On this day in 1917, having massed their forces, the Germans counter-attack the Cambrai offensive. At one point on the line, four British divisions face nine German divisions. Striking hard from the east, the Germans intend to drive in the British flank and then turn north, sweeping the entire salient clear. Caught off-guard, the Newfoundland Regiment is rushed forward as desperate fighting breaks out all along the line.
With only one night of rest, on the morning of 30 November the Newfoundland Regiment is sent to relieve a unit in front of Masnières. Caught in the opening barrage before the German counter-attack, the Newfoundland companies are sent forward individually, entrusted to make their own way to the assembly point.
Coming upon Marcoing Copse, expecting to meet fellow 88th Brigade units, the Newfoundlanders instead stumble upon advancing Germans. Breaking into a charge, a wild melee takes place at bayonet point and the Newfoundlanders steadily roll back the German advance, in concert with the other 88th Brigade units to the south. In the midst of this, Brigade Major, Captain J. K. McConnell gallops up and down the line, riding bareback on a horse, directing the defense (Nicholson, The Fighting Newfoundlander, p. 420). By the end of 30 November, the 88th Brigade had pushed back the enemy almost a mile. But the Newfoundlanders suffer heavily, losing one officer and 130 other ranks.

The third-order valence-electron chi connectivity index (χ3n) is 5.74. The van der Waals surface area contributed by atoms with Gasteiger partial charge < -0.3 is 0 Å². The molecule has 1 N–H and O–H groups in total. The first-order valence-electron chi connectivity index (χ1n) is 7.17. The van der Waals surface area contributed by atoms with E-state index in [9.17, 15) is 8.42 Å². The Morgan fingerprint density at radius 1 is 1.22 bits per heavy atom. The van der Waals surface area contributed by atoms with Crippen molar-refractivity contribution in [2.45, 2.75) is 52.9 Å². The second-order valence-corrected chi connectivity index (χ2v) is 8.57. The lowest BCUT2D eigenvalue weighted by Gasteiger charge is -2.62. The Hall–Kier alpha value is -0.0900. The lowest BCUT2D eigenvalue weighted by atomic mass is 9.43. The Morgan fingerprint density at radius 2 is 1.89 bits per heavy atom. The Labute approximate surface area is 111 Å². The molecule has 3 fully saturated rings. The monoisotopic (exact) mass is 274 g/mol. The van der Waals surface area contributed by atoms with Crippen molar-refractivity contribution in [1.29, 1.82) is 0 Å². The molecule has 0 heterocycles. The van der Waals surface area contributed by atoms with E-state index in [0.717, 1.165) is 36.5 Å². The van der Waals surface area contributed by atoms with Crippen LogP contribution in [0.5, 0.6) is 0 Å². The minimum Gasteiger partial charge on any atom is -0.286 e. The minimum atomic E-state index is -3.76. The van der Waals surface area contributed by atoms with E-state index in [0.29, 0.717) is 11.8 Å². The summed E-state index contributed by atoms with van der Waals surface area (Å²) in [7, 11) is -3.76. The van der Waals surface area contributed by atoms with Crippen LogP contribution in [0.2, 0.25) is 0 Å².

The next day was marked by enemy machine gunning and sniper fire as the Commonwealth forces desperately dug in to their precarious positions along the St. Quentin Canal. For now the situation was saved, but within twenty-four hours, another German counter-attack would re-ignite the crisis.